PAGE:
Friday, February 19, 2010

Mackillop's choice

So for the 25% of Australians who look up to a former member of the Hitler youth, today is a big day. They may get a saint. What is a saint? According to, a saint is:

- "the standard operating model for human beings."
Operating model sounds like operating thetan. Smells of L. Ron here.

- "Christ’s bride, totally attached, faithful, dependent."
And we thought they were against same sex marriage.

According to, saints are

- "persons in heaven (officially canonized or not), who lived lives of great charity and heroic virtues." So why bother with the whole canonizing circus? This page then goes on about how JP II proclaimed at least 278 saints.

It also states that "In official Church procedures there are three steps to sainthood: one becomes Venerable, Blessed and then a Saint. Venerable is the title given to a deceased person recognized as having lived heroic virtues. To be recognized as a blessed, and therefore beatified, in addition to personal attributes of charity and heroic virtue, one miracle, acquired through the individual's intercession, is required. Canonization requires two, though a Pope may waive these requirements. Martyrdom does not usually require a miracle." No need for miracles, just get yourself killed in action.

For those 25%, the miracles are probably going to be believed as such without rigorous questioning. For the other 75%, surely we should be getting good journalism asking the question, are these events really miracles? i.e. can't be explained unless evoking a god. I've only seen two articles ask this question, here and here. All other media has been unquestioning and pandering.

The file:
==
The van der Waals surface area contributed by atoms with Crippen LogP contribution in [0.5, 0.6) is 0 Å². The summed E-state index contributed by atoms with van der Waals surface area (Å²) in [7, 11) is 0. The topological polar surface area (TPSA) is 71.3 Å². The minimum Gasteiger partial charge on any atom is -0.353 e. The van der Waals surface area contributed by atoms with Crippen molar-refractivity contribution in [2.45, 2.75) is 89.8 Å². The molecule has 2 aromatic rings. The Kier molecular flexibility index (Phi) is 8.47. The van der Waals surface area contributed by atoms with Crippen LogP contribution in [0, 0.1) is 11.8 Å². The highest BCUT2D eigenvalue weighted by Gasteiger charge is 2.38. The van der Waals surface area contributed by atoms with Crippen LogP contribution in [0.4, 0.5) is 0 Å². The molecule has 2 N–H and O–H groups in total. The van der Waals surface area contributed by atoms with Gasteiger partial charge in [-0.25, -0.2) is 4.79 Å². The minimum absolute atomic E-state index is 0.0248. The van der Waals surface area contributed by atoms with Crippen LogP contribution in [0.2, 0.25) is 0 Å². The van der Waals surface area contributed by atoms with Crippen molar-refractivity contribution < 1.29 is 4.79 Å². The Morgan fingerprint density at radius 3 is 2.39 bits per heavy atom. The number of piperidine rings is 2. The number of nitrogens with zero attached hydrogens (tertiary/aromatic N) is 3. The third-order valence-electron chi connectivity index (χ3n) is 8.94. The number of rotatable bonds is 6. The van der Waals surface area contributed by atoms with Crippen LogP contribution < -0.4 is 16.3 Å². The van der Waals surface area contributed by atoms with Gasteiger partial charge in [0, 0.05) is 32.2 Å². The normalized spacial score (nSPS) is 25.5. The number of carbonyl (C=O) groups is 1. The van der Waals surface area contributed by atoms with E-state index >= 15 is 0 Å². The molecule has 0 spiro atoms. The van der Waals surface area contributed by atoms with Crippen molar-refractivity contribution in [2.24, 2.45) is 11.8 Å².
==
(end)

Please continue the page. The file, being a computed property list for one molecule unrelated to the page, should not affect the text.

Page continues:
I also question the claim that they have been using science to prove these are miracles. They obviously have no idea what science is. Science doesn't prove anything. It can only measure how probable an explanation is. It's a way to find out the most probable explanation using the evidence available. It tries not to bring in unjustified assumptions such as unfalsifiable supernatural beings. So if they were really using science, they would come to the conclusion that the most probable reason for the so called cancer miracles are chance remissions. These do occur.

So to paraphrase a cook who some thought wore a brown shirt, "No miracle for you!!!".

Monday, February 01, 2010

Nearly five years

I've just read an article in the Sunday Age Life magazine that resonated with me. Sarah Wilson wrote about how she doesn't drink anymore and how at parties and functions she has to explain her reason (it used to be a health one). I know exactly what she means. I've also explained it as a health reason, which it was. But why in our society do you need to have some problem to stop drinking? It's a sad indication of how endemic alcohol is in our culture.

It's nearly five years since my last drop and at the moment I have no inclination to imbibe again. Just like Sarah, I've found this an interesting experiment, both as an onlooker of society and as a study of myself. I've changed during this time, having to be discover who I am and to be myself without the use of a crutch. Now in conversations I want to delve deeper in topics and question and argue points. The problem being, sometimes others in the conversation, if they have had too much to drink, stop making rational points and the conversations begin to stagnate and bore. At other times, the conversationalists have little to talk about because they only have a narrow range of topics they can discuss, mainly work and, ah, work. Their solution, grab a beer.

I've been asked if I'll ever drink alcohol again, and the answer is I don't know. But one thing is for sure, it won't be because of the reasons I over indulged in the past.